Dianna McDowell to Receive the Edward C. Roy Jr. Award for Excellence in K-8 Earth Science Teaching
FOR IMMEDIATE RELEASE
Laura Rios (firstname.lastname@example.org)
Alexandria, VA - Dianna McDowell, a teacher at Kemps Landing Old Donation School in Virginia Beach, Virginia, has been named the 2016 recipient of the Edward C. Roy Jr. Award for Excellence in K-8 Earth Science Teaching. McDowell, who earned her Master's degree in curriculum and instruction from the University of Virginia, started as a Naval Oceanography Officer and switched careers to a middle school Earth science teacher in order to foster natural curiosity about the world. Her application demonstrated her efforts to honor her students' curiosity and lead them to experiences that allow them to draw meaning out of the world around them.
"Ms. McDowell works to stretch her students' horizons and provide them with authentic learning experiences. This is the type of Earth science instruction that we want to encourage," said Dr. P. Patrick Leahy, Executive Director of the American Geosciences Institute. "Her exemplary innovation, dedication, and enthusiasm are inspiring."
In April, the award will be given to McDowell at the National Earth Science Teachers Association (NESTA) Friends of Earth Science Reception during the National Science Teachers Association 2016 National Conference in Nashville. Finalists for the award were Ella Bowling of Mason County Middle School in Maysville, Kentucky, and James Christopher Spiegl of Montgomery Bell Academy in Pegram, Tennessee.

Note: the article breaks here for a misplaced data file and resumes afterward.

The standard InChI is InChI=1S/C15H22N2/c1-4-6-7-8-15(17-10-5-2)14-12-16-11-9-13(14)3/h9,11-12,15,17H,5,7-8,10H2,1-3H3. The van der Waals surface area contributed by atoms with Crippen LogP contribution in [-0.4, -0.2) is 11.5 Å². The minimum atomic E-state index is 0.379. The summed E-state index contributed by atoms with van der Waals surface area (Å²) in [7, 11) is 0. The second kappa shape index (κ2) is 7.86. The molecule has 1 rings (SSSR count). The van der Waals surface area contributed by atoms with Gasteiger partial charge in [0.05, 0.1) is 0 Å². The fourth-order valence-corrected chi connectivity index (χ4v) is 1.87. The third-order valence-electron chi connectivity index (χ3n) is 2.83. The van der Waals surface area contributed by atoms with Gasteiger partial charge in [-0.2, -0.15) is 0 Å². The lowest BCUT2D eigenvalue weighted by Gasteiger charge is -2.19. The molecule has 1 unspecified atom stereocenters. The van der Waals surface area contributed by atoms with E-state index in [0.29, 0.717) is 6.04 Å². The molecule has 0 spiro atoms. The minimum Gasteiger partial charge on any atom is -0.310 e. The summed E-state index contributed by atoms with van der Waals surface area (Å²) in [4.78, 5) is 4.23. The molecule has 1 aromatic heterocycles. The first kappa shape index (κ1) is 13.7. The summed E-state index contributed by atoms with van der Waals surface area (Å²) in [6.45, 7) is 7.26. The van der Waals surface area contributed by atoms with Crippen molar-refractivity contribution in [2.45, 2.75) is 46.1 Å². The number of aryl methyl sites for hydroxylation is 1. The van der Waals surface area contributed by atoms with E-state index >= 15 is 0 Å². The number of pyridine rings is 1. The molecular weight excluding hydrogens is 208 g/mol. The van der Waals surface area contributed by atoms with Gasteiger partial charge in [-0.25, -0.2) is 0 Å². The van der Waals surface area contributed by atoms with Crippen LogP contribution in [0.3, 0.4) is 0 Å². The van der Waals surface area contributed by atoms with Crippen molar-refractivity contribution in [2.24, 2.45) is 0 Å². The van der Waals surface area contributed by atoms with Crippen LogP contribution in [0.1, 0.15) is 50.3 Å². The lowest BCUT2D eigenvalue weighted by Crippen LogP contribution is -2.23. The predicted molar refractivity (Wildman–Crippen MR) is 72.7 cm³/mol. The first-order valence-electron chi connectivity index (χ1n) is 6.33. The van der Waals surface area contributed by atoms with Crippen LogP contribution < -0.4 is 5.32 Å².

Given annually, AGI's Edward C. Roy Jr. Award recognizes one classroom teacher from kindergarten to eighth grade for leadership and innovation in Earth science education. The award is named in honor of Dr. Edward C. Roy Jr., who was a strong and dedicated supporter of Earth science education. To learn more, please see www.americangeosciences.org/education/awards/roy
The American Geosciences Institute is a nonprofit federation of geoscientific and professional associations that represents more than 250,000 geologists, geophysicists, and other Earth scientists. Founded in 1948, AGI provides information services to geoscientists, serves as a voice of shared interests in the profession, plays a major role in strengthening geoscience education, and strives to increase public awareness of the vital role the geosciences play in society's use of resources, resiliency to natural hazards, and interaction with the environment.